TEITELBAUM, District Judge.
This is an action brought pursuant to 28 U.S.C. § 1343(3). The plaintiff, a school district, seeks redress for what it alleges was a denial of due process of law in violation of the 14th Amendment. Specifically, the plaintiff claims that the proceedings of the defendants, county and state school boards, pursuant to a Pennsylvania state statute regarding the reorganization of school districts were conducted so as to deny the plaintiff, an affected party, an opportunity to be heard. The limited question which this action presents is whether or not the plaintiff has been denied procedural due process as it claims. We are not confronted with the plaintiff's standing as a "person" under § 1343(3) since this was not raised by the defendants, and consequently we reach no conclusion on that issue.
This controversy centers around proceedings held by county and state administrative bodies for the purpose of reorganizing Pennsylvania school districts pursuant to the Pennsylvania Supplemental Reorganization Act of 1968.
The first stage of the reorganization proceedings called for the Allegheny County Board of School Directors to prepare a plan for the organization of the school districts of Allegheny County into administrative units. At that stage the County Board afforded the plaintiff, which is within Allegheny County, an opportunity to submit a written brief and an oral argument. The plaintiff availed itself of both of these opportunities. The plan which the County Board thereafter drafted placed the plaintiff in Unit No. 21 with the school districts of Homestead and Munhall. Subsequently, pursuant to the Act, the plaintiff appealed first to the Pennsylvania State Board of Education and second to the Court of Common Pleas of Allegheny County. At each of these proceedings the plaintiff declined to offer evidence or otherwise participate therein on the grounds that the County Board had not filed findings of facts and conclusions of law with the State Board to support its plan and that the hearing held by the County Board was improper. Both the State Board and the Court of Common Pleas upheld the appropriateness of the unit under the provisions of the Act. On appeal, the Superior Court of Pennsylvania affirmed per curiam without opinion the decision of the Court of Common Pleas. Thereafter the Supreme Court of Pennsylvania denied a petition for allowance of appeal from the Order of the Superior Court. The plaintiff then turned to this Court.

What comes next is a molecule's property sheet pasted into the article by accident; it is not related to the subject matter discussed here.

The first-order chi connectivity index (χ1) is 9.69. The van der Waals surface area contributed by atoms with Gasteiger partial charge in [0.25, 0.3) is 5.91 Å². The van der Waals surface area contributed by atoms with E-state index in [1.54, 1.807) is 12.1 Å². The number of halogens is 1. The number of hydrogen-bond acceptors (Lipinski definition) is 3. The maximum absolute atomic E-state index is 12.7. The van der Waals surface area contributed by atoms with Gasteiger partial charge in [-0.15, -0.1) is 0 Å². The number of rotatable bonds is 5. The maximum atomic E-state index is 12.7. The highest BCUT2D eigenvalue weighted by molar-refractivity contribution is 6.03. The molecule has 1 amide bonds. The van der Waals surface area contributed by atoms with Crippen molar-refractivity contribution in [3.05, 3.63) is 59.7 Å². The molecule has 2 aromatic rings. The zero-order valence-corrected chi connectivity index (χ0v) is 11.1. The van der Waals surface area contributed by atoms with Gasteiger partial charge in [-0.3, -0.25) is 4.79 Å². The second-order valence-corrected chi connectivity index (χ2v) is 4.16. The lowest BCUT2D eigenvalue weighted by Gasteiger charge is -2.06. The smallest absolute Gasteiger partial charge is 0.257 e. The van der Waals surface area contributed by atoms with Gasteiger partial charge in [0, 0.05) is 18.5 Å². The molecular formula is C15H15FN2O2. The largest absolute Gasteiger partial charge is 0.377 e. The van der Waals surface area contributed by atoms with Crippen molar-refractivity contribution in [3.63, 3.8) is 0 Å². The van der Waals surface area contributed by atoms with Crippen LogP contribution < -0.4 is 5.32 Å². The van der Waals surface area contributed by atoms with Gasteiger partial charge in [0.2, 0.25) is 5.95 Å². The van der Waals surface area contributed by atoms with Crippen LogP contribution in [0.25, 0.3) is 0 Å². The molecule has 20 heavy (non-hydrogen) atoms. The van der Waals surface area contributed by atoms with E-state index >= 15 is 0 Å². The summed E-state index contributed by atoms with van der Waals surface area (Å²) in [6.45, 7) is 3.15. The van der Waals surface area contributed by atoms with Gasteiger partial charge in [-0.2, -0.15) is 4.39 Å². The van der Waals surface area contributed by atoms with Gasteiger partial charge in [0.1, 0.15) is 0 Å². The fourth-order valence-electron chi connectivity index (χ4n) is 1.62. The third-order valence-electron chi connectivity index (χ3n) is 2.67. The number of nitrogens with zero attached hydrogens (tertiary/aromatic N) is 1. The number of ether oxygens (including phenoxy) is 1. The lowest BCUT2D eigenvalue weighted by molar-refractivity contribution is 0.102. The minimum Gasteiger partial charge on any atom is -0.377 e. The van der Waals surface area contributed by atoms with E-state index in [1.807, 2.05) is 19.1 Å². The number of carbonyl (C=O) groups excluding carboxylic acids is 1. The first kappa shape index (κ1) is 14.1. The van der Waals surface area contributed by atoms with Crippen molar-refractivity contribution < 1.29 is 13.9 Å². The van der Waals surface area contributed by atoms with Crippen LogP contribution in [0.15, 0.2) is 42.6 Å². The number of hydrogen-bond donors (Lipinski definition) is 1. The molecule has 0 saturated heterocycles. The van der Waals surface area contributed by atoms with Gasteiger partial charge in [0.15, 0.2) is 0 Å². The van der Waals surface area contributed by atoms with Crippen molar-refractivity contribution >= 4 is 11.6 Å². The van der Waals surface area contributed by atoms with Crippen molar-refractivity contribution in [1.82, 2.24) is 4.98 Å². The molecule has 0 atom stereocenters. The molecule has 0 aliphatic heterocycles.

We find the plaintiff's position untenable. In School District of West Homestead v. Allegheny County Board of School Directors, 440 Pa. 113, 269 A. 2d 904 (1970), a related proceeding, the Supreme Court of Pennsylvania read the Act as providing,
"* * * a comprehensive and constitutionally adequate procedure which is the exclusive procedure available to a school district which considers itself aggrieved by the actions of the County and State Boards."
The failure of the plaintiff to take advantage of that procedure was its choice. An opportunity to be heard was afforded by both the State Board and the Court of Common Pleas but was declined. The Act does not direct the County Board to file findings of facts and conclusions of law. Nor does it specify the kind or duration of the proceedings which the County Board must conduct in preparing its plan. Further, the County Board's plan is in the nature of a recommendation which the State Board is free to review and either accept or reject. Any misgivings which the plaintiff may have had regarding the proceedings before the County Board should have been raised with the State Board. In these circumstances, the plaintiff can not legitimately claim that it has been denied an opportunity to be heard.
All of this assumes that the plaintiff has an abstract right to be heard. That he does is doubtful. The discretion to reorganize school districts is one that rests peculiarly with the duly constituted State governing bodies. The State is entrusted with the duty to provide for the education of its school age citizens and, administratively, the manner in which that duty is discharged is neither conditioned upon prior consultation with its created agencies nor contingent upon subsequent approval by the Federal courts. As stated by the Supreme Court in Epperson v. Arkansas, 393 U.S. 97, 104, 89 S. Ct. 266, 270, 21 L. Ed. 2d 228 (1968):
"By and large, public education in our Nation is committed to the control of state and local authorities. Courts do not and cannot intervene in the resolution of conflicts which arise in the daily operation of school systems and which do not directly and sharply implicate basic constitutional values."